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Making a business case

November 30, 2008

On various technical writing discussion lists, some regular complaints from poster include ‘my computer is slow and the company won’t pay for an upgrade’ or ‘I need some software/training/conference fee, but they say I can’t have it as it costs too much’. Typically, the real issue is that the person is complaining to their manager about how *they feel*, but they’re not getting the response they want. What the manager is hearing is ‘poor me, poor me—look at how bad I’ve got it.’ What the manager needs to hear is how spending X dollars is going to improve the bottom line for the *company*. They can’t justify (to their boss) spending dollars just to stop you complaining.

What does this mean to you? Well, for starters turn your complaint/issue into a business case. Prove to your manager that not having X, Y, or Z is costing the company money and that it’s cheaper for them to get it for you and make you more productive as that will mean the company is getting better value for the dollars they do spend. It means you have to do some research and you may need to gather some raw figures on what the cost is of you NOT having the thing you want. If you can make a good business case, you’ll save your manager some time as he or she can see straight away whether the ‘return on investment’ (ROI) is justified for the expense. You need to complain in terms ‘they’ understand—and that’s money!

Not with me so far? Let me give you an example from a few years ago…

I was running on 256 MB RAM (the developers were all on 1 GB) and it was a frustrating as hell trying to have multiple apps open. Word kept crashing, I had to keep rebooting etc. At the time, extra 128 MB RAM cards were around $100 each (yes, it seems a lot now, but it was cheap at the time…).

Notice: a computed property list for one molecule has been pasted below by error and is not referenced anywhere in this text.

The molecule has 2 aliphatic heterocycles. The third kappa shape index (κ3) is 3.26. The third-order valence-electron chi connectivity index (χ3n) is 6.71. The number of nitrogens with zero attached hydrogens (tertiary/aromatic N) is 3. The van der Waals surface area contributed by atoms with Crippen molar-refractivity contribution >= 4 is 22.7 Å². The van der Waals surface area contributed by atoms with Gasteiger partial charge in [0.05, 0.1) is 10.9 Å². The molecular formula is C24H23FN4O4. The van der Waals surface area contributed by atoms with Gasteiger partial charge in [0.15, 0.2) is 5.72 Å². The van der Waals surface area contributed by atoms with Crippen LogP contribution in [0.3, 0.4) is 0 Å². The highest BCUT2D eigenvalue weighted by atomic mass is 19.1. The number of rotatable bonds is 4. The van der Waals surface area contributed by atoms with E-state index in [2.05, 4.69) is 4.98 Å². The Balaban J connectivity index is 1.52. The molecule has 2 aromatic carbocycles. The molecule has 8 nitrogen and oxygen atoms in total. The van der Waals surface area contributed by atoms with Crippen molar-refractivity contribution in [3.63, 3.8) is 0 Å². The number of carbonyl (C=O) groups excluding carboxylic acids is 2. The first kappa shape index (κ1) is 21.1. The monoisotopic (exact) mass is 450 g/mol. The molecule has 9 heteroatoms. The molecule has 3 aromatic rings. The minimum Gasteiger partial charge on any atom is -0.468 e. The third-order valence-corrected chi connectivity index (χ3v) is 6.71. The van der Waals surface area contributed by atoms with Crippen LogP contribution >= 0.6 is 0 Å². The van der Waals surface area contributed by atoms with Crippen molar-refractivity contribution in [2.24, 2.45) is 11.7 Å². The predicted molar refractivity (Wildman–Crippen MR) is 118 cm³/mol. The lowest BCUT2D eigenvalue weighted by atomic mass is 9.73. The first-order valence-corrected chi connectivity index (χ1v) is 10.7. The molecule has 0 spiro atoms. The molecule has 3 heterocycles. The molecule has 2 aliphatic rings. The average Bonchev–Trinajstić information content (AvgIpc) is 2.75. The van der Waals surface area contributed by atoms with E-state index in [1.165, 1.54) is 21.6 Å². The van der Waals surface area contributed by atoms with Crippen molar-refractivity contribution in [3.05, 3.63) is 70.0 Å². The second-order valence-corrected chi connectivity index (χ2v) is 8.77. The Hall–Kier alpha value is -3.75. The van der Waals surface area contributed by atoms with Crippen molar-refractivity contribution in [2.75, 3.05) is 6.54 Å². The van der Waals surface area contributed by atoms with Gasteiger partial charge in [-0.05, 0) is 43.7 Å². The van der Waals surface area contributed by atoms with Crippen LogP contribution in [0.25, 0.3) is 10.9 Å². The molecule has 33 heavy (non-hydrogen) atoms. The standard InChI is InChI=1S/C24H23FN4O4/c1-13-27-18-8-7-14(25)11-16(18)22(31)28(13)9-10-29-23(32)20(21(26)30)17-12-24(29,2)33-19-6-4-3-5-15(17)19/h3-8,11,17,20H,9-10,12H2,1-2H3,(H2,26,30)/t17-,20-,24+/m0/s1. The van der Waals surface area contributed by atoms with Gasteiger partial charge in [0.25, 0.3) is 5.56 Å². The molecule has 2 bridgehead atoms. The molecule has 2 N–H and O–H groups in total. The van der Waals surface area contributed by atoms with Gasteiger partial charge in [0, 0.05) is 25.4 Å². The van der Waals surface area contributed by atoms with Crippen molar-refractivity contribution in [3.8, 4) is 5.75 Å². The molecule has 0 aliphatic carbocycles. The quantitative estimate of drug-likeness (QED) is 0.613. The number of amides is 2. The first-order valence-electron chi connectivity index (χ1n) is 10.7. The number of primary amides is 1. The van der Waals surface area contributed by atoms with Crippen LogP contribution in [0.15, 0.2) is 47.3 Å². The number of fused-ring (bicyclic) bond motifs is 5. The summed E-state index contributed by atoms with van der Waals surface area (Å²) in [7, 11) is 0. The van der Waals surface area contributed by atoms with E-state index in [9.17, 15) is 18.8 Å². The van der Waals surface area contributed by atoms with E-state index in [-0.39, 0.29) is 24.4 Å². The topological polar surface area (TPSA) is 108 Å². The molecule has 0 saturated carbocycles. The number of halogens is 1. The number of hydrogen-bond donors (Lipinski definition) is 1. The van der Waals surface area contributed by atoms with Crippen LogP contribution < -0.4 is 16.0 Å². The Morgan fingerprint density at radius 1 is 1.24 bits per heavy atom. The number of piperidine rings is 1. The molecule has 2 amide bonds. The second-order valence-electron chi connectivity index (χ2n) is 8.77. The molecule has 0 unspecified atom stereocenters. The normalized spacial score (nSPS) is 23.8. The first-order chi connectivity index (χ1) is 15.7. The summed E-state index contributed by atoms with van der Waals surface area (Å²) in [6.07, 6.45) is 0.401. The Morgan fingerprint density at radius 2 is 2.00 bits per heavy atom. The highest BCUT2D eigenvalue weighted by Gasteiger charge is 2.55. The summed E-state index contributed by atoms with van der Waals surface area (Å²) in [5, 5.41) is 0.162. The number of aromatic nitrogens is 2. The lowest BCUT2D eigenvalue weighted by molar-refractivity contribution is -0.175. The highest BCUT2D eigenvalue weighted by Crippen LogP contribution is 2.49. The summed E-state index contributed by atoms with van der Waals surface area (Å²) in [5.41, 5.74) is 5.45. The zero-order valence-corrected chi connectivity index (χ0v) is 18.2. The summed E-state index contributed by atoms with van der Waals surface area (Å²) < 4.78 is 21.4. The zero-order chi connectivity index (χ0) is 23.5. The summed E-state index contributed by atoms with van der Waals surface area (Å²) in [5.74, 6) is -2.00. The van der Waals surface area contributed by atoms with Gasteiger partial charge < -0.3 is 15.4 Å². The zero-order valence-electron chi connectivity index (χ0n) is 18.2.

So I did my sums, then did them with my boss on his whiteboard. I had the RAM upgrade the next day— after some 6+ months of complaining and asking and begging. Here’s how it worked:

  1. I lose 15 mins per day (MINIMUM) rebooting my computer when Word crashes because I have to have Word + graphics app + Outlook + authoring tool + (app) + (app) open at the same time to do my work.
  2. I work three days a week for you, so the MINIMUM combined time cost per week is at least 45 mins; per month it’s 180 mins (45 x 4); per year it’s 1980 mins (180 x 11 months)
  3. I’ve been working for you for 3 years, so I’ve lost at least 5940 mins (1980 x 3) in productive time. That’s 99 hours (5940 / 60). Let’s round it up to 100 because I said this was the MINIMUM – it’s probably more.
  4. My hourly rate is $50 (for the purposes of the exercise I used $50/hour, though this technique still works well at $20/hour and much better at $100/hour!).
  5. Therefore it has already cost you $5000 to pay me for waiting for my computer to reboot, reopen Word and the other apps etc.
  6. Assuming I work for you for another 3 years at 3 days a week, expect it to cost at least that again. That makes it $10,000.
  7. 128 MB of RAM is $100; another 256 is $200.
  8. Can I please have some more RAM?

Substitute your own values for mine and I think you’ll have a compelling argument. For example:

  1. I lose 15 mins per day (MINIMUM) rebooting my computer when Word crashes because I have to have Word + graphics app + Outlook + authoring tool + (app) + (app) open at the same time to do my work.
  2. I work five days a week for you, so the MINIMUM combined time cost per week is at least 75 mins; per month it’s 300 mins (75 x 4); per year it’s 3450 mins (180 x 11.5 months)
  3. I’ve been working for you for 3 years, so I’ve lost at least 10350 mins (3450 x 3) in productive time. That’s 172.5 hours. Let’s round it up to 175 because I said this was the MINIMUM – it’s probably more.
  4. Based on my salary ($60K), I worked out that my hourly rate is $30.
  5. Therefore it has already cost you $5250 (175 hours x $30) to pay me for waiting for my computer to reboot, re-open Word and the other apps etc.
  6. Assuming I work for you for another 3 years, expect it to cost at least that again. That makes it $10,500.
  7. 1 GB of RAM is $100.
  8. Can I please have some more RAM?

You could use this sort of argument for an extra monitor etc.

It’s very simplistic, but it does put your complaint into monetary terms, and that makes it really easy for your manager to make a decision—and to justify that decision to their manager.

One comment

  1. […] your existing content; about being careful of software demonstrations given by a vendor; about making a business case for getting what you need; and about the real costs of a ‘lite’ […]



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